Humans of RV: Kelsey Heron

The Rutgers-bound senior speaks on the ease of getting the vaccine, and the ease of finally feeling safe.


Madison Dutcher, Student Life Editor

The Humans of RV project is a weekly column based on Brandon Stanton’s seminal “Humans of New York” project, which seeks to “catalog the city’s inhabitants” through photography and brief interviews. RV seeks to expand on this project with our own “cataloging” of RV students and an examination into all the unique perspectives here at school. 

Note: this transcript has been edited and condensed for publication purposes.


I am extremely happy to have received the COVID-19 vaccine. I know a lot of people are still on the waitlist, so I am grateful to have gotten it already. Last Easter, I wasn’t able to see my grandma or my sister Shelby because she was pregnant. My family didn’t want to risk getting anyone sick, so we made sure to distance ourselves from them. It didn’t feel like Easter last year without my whole family there, so when we got vaccinated, I was able to have a little bit of normalcy with my family during Easter this year. 

When I first heard about a new vaccine coming out, I was super excited. 

It was like a light at the end of a tunnel.

I wasn’t trying to get vaccinated when the vaccine first came out because I wanted the healthcare workers to be the first ones to obtain it. However, I was always interested and did my own research before I got my vaccine. 

To book my appointment, I actually followed a Twitter page to see where appointments were available. I was on a waitlist for about two weeks and then when I was eligible and met the requirements, I made an appointment. After I set up my appointment, I had to drive to Atlantic City for my vaccine. When I got there, I received a code and signed in with my name, date of birth, etc. They asked me a couple of questions and then told me I was getting the Pfizer vaccine. After my shot, they booked my second appointment.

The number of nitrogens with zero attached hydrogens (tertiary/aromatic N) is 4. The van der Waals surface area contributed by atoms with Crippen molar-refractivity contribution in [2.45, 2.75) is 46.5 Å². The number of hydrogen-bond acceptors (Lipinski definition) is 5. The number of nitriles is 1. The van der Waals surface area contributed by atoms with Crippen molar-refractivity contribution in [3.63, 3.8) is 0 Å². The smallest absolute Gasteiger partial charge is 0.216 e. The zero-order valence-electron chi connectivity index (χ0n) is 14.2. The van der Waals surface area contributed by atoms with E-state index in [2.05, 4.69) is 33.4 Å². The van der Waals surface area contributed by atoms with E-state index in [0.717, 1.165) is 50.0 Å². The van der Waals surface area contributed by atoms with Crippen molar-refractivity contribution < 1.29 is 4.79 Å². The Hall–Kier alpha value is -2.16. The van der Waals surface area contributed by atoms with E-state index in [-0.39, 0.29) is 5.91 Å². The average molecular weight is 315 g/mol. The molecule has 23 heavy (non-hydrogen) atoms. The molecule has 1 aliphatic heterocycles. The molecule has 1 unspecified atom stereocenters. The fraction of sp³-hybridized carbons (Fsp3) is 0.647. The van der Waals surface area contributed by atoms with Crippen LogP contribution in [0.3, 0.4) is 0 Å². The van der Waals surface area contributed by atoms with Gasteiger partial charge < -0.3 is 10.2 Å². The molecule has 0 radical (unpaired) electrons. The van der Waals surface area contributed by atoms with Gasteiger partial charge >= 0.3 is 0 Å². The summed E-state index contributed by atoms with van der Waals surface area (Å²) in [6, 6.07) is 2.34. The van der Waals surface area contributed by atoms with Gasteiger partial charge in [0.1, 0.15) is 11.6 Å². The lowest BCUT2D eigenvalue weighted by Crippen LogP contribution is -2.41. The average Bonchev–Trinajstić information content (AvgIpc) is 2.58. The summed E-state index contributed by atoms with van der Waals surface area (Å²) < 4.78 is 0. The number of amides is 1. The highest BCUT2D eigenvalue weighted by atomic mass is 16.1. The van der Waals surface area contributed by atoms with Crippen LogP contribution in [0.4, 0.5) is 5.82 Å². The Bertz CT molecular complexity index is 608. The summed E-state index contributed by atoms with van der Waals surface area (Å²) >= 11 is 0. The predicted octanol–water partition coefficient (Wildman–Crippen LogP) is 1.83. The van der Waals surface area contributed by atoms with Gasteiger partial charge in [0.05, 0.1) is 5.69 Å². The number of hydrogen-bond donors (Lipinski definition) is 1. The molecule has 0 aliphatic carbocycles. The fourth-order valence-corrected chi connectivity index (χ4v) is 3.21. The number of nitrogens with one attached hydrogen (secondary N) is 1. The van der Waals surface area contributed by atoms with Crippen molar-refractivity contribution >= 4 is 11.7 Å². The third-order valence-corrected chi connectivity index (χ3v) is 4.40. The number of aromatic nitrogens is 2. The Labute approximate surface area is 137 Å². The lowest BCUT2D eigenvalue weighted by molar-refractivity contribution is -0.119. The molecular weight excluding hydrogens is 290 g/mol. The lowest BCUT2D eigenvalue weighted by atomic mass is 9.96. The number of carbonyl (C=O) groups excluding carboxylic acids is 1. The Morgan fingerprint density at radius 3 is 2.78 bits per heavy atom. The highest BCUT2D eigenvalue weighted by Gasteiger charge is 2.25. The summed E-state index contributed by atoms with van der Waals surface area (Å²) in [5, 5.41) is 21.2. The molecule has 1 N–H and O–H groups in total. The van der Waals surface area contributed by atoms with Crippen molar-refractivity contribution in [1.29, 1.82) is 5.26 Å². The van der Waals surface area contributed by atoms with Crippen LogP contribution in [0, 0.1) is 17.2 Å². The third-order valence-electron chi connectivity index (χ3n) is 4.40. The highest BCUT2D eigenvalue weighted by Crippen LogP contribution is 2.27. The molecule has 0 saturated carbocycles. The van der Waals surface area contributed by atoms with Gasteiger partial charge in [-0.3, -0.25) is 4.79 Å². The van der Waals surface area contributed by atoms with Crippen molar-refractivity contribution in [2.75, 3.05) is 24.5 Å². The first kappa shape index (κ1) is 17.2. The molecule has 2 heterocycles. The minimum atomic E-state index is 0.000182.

I didn’t really have any side effects besides the normal soreness the next day. Other than that, I felt completely fine. I am a little bit more nervous about my second shot because I heard there were more side effects. However, I’m thankful I received the Pfizer vaccine.

My college that I’m enrolling in next year, Rutgers New Brunswick, does require students to receive the vaccine for everyone living on campus with exceptions to people that have specific medical conditions or religious obligations. With that being said, I am super thankful to have been vaccinated pretty early on. 

To people nervous about the vaccine, I know it’s scary that we don’t know about the long term effects. However, I think it’s important that we all do our part because even if you aren’t at risk with COVID-19, there is most likely a family member, friends or neighbors that are.

I encourage people to do research before getting the vaccine. People may think that the vaccine came out too early, but it has been tested and experimented by scientists and it is a lot safer than you think. 

Overall, I’m excited for more things to open up. Our school just opened up to five days a week, which is super exciting. It’s fulfilling to see students and teachers once again. I’m also happy that my college next year will be vaccinated and with my fingers crossed, we will hopefully have a normal freshman year.